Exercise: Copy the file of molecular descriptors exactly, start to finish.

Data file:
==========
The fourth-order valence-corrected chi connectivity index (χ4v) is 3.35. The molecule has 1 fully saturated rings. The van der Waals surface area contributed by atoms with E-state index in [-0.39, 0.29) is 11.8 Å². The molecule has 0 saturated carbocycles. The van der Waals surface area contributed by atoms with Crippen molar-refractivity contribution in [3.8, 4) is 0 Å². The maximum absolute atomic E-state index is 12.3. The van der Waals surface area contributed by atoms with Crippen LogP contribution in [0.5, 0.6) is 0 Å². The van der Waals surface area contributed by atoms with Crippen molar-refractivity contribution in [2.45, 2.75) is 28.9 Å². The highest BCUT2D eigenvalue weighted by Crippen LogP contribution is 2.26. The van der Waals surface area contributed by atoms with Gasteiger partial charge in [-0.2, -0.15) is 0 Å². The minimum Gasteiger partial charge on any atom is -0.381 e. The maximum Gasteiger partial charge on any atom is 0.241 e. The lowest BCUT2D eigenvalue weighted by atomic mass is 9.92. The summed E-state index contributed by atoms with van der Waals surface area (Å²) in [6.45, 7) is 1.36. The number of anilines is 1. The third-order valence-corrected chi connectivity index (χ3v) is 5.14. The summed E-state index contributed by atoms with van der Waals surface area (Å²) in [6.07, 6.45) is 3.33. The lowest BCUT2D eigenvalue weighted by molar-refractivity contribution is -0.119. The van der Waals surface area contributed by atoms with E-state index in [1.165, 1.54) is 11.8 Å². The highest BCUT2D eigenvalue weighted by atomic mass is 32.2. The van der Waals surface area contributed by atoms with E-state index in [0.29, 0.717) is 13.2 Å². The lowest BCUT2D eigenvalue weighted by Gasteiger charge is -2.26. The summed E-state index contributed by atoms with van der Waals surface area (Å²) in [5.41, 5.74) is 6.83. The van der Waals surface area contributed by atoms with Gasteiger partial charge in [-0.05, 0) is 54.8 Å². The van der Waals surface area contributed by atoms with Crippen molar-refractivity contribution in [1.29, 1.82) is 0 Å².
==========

The fourth-order valence-corrected chi connectivity index (χ4v) is 3.35. The molecule has 1 fully saturated rings. The van der Waals surface area contributed by atoms with E-state index in [-0.39, 0.29) is 11.8 Å². The molecule has 0 saturated carbocycles. The van der Waals surface area contributed by atoms with Crippen molar-refractivity contribution in [3.8, 4) is 0 Å². The maximum absolute atomic E-state index is 12.3. The van der Waals surface area contributed by atoms with Crippen LogP contribution in [0.5, 0.6) is 0 Å². The van der Waals surface area contributed by atoms with Crippen molar-refractivity contribution in [2.45, 2.75) is 28.9 Å². The highest BCUT2D eigenvalue weighted by Crippen LogP contribution is 2.26. The van der Waals surface area contributed by atoms with Gasteiger partial charge in [-0.2, -0.15) is 0 Å². The minimum Gasteiger partial charge on any atom is -0.381 e. The maximum Gasteiger partial charge on any atom is 0.241 e. The lowest BCUT2D eigenvalue weighted by atomic mass is 9.92. The summed E-state index contributed by atoms with van der Waals surface area (Å²) in [6.45, 7) is 1.36. The number of anilines is 1. The third-order valence-corrected chi connectivity index (χ3v) is 5.14. The summed E-state index contributed by atoms with van der Waals surface area (Å²) in [6.07, 6.45) is 3.33. The lowest BCUT2D eigenvalue weighted by molar-refractivity contribution is -0.119. The van der Waals surface area contributed by atoms with E-state index in [1.165, 1.54) is 11.8 Å². The highest BCUT2D eigenvalue weighted by atomic mass is 32.2. The van der Waals surface area contributed by atoms with E-state index in [0.29, 0.717) is 13.2 Å². The lowest BCUT2D eigenvalue weighted by Gasteiger charge is -2.26. The summed E-state index contributed by atoms with van der Waals surface area (Å²) in [5.41, 5.74) is 6.83. The van der Waals surface area contributed by atoms with Gasteiger partial charge in [-0.05, 0) is 54.8 Å². The van der Waals surface area contributed by atoms with Crippen molar-refractivity contribution in [1.29, 1.82) is 0 Å².